Anita snorted her displeasure. “City council members are meeting to discuss the issue. If you ask me, the hotel shouldn’t have booked so many groups for one weekend. At least Cynthia reserved early enough to get the prime space. You’ll have to get a schedule, angel. Oh, there’s the social director.” Anita flagged down a lady coming off the elevator.
Dalton completed the room arrangements and handed Marla a heavy metal key. “I’ll go up with the luggage. You can join me when you’re ready.” He sped off, clearly anxious to avoid further entanglement.
A woman with hair like spun gold, ocean blue eyes, and a smiling mouth approached them. “Hello, I’m Champagne Glass, the social events coordinator.” With her shorts outfit, funky socks, and running shoes, the social director looked like a preppie camp counselor, even down to her ponytail tied with a navy scrunchie.
“This is my daughter, Marla,” Anita said, beaming.
“We’re so delighted to have your family with us this weekend.” Champagne pulled a stack of papers from her portfolio. “I’ve designed a schedule of activities for you to meet and greet each other. Most are casual affairs, except for Thanksgiving dinner tomorrow, and a dance party on Saturday night before everyone leaves. You’re going to love this place. If I can help you in any way, my extension is on this card. Otherwise, I’ll be around to make sure everyone is having a super time.”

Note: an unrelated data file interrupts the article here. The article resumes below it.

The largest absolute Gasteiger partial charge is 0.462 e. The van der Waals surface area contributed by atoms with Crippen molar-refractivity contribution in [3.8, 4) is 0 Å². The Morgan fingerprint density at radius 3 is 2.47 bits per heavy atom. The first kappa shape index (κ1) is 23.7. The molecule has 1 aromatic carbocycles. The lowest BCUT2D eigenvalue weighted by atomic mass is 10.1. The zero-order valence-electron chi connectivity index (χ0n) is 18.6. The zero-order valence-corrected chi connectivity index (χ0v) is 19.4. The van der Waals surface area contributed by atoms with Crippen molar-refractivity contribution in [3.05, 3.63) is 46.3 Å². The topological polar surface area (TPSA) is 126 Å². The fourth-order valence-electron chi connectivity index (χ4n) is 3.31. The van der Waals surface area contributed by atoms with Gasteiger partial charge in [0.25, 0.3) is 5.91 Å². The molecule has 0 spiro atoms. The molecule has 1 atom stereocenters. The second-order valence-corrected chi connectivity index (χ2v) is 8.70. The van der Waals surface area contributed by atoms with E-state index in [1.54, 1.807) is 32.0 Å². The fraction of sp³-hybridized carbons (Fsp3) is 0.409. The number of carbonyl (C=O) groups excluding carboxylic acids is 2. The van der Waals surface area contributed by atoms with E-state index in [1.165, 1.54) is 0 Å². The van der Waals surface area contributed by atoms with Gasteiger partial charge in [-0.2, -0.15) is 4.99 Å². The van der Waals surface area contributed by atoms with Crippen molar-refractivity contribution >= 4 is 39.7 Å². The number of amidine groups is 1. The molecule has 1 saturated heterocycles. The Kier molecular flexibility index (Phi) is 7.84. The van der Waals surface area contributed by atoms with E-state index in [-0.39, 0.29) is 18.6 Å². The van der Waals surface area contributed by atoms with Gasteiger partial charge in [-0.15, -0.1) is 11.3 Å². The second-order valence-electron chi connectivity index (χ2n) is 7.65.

Forced fun was never Marla’s favorite sport. “After I unpack, I’d like to explore the grounds. What time is the tour? Seeing the original buildings is a highlight on my list.”
Champagne’s smile dazzled like sunbeams on the ocean. “I’m leading a group at two o’clock. You’re welcome to join us. Um, there is one thing I must mention. The hotel is in various stages of repair. We ask that you don’t go near the northwest wing.”
“Why is that?” Marla’s natural nosiness compelled her to ask.
“Oleander Hall is unsafe. Termites, you see, and there’s some question about whether it’ll be torn down or renovated. In the meantime, it is imperative you don’t venture into that area.”